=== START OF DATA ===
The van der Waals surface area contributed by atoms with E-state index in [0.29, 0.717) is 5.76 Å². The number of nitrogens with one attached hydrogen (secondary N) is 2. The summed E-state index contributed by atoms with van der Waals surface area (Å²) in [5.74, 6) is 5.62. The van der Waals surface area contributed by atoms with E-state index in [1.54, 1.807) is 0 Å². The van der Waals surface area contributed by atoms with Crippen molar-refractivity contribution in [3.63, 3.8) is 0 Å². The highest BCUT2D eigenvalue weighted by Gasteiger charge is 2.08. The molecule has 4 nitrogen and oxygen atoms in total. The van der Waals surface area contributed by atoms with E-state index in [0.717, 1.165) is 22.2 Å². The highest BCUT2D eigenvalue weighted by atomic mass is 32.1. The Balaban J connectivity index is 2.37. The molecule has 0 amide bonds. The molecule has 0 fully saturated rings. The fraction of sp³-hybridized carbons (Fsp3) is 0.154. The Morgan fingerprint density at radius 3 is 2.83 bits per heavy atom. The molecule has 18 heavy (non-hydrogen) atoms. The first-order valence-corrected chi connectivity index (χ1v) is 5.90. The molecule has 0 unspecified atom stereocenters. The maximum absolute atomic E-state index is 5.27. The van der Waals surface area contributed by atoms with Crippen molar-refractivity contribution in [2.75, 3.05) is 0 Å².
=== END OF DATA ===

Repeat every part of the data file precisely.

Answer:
The van der Waals surface area contributed by atoms with E-state index in [0.29, 0.717) is 5.76 Å². The number of nitrogens with one attached hydrogen (secondary N) is 2. The summed E-state index contributed by atoms with van der Waals surface area (Å²) in [5.74, 6) is 5.62. The van der Waals surface area contributed by atoms with E-state index in [1.54, 1.807) is 0 Å². The van der Waals surface area contributed by atoms with Crippen molar-refractivity contribution in [3.63, 3.8) is 0 Å². The highest BCUT2D eigenvalue weighted by Gasteiger charge is 2.08. The molecule has 4 nitrogen and oxygen atoms in total. The van der Waals surface area contributed by atoms with E-state index in [0.717, 1.165) is 22.2 Å². The highest BCUT2D eigenvalue weighted by atomic mass is 32.1. The Balaban J connectivity index is 2.37. The molecule has 0 amide bonds. The molecule has 0 fully saturated rings. The fraction of sp³-hybridized carbons (Fsp3) is 0.154. The Morgan fingerprint density at radius 3 is 2.83 bits per heavy atom. The molecule has 18 heavy (non-hydrogen) atoms. The first-order valence-corrected chi connectivity index (χ1v) is 5.90. The molecule has 0 unspecified atom stereocenters. The maximum absolute atomic E-state index is 5.27. The van der Waals surface area contributed by atoms with Crippen molar-refractivity contribution in [2.75, 3.05) is 0 Å².